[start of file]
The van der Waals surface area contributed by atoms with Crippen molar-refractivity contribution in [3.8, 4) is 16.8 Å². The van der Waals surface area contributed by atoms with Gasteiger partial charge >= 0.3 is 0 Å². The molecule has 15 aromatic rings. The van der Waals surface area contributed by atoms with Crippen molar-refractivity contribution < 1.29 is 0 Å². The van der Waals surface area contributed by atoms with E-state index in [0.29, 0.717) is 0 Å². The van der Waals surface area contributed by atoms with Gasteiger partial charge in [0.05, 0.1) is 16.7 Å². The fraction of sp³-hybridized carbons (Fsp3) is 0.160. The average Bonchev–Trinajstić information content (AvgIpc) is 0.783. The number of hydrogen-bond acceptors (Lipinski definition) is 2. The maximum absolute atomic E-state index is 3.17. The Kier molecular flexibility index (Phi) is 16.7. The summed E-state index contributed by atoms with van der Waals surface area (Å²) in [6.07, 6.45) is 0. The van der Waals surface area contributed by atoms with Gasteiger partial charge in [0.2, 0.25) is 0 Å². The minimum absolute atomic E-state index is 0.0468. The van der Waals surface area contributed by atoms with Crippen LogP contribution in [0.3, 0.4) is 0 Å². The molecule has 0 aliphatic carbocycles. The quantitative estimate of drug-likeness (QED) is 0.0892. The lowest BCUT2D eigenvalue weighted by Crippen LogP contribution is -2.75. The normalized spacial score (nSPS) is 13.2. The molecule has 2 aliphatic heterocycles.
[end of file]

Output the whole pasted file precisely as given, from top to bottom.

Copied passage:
The van der Waals surface area contributed by atoms with Crippen molar-refractivity contribution in [3.8, 4) is 16.8 Å². The van der Waals surface area contributed by atoms with Gasteiger partial charge >= 0.3 is 0 Å². The molecule has 15 aromatic rings. The van der Waals surface area contributed by atoms with Crippen molar-refractivity contribution < 1.29 is 0 Å². The van der Waals surface area contributed by atoms with E-state index in [0.29, 0.717) is 0 Å². The van der Waals surface area contributed by atoms with Gasteiger partial charge in [0.05, 0.1) is 16.7 Å². The fraction of sp³-hybridized carbons (Fsp3) is 0.160. The average Bonchev–Trinajstić information content (AvgIpc) is 0.783. The number of hydrogen-bond acceptors (Lipinski definition) is 2. The maximum absolute atomic E-state index is 3.17. The Kier molecular flexibility index (Phi) is 16.7. The summed E-state index contributed by atoms with van der Waals surface area (Å²) in [6.07, 6.45) is 0. The van der Waals surface area contributed by atoms with Gasteiger partial charge in [0.2, 0.25) is 0 Å². The minimum absolute atomic E-state index is 0.0468. The van der Waals surface area contributed by atoms with Crippen LogP contribution in [0.3, 0.4) is 0 Å². The molecule has 0 aliphatic carbocycles. The quantitative estimate of drug-likeness (QED) is 0.0892. The lowest BCUT2D eigenvalue weighted by Crippen LogP contribution is -2.75. The normalized spacial score (nSPS) is 13.2. The molecule has 2 aliphatic heterocycles.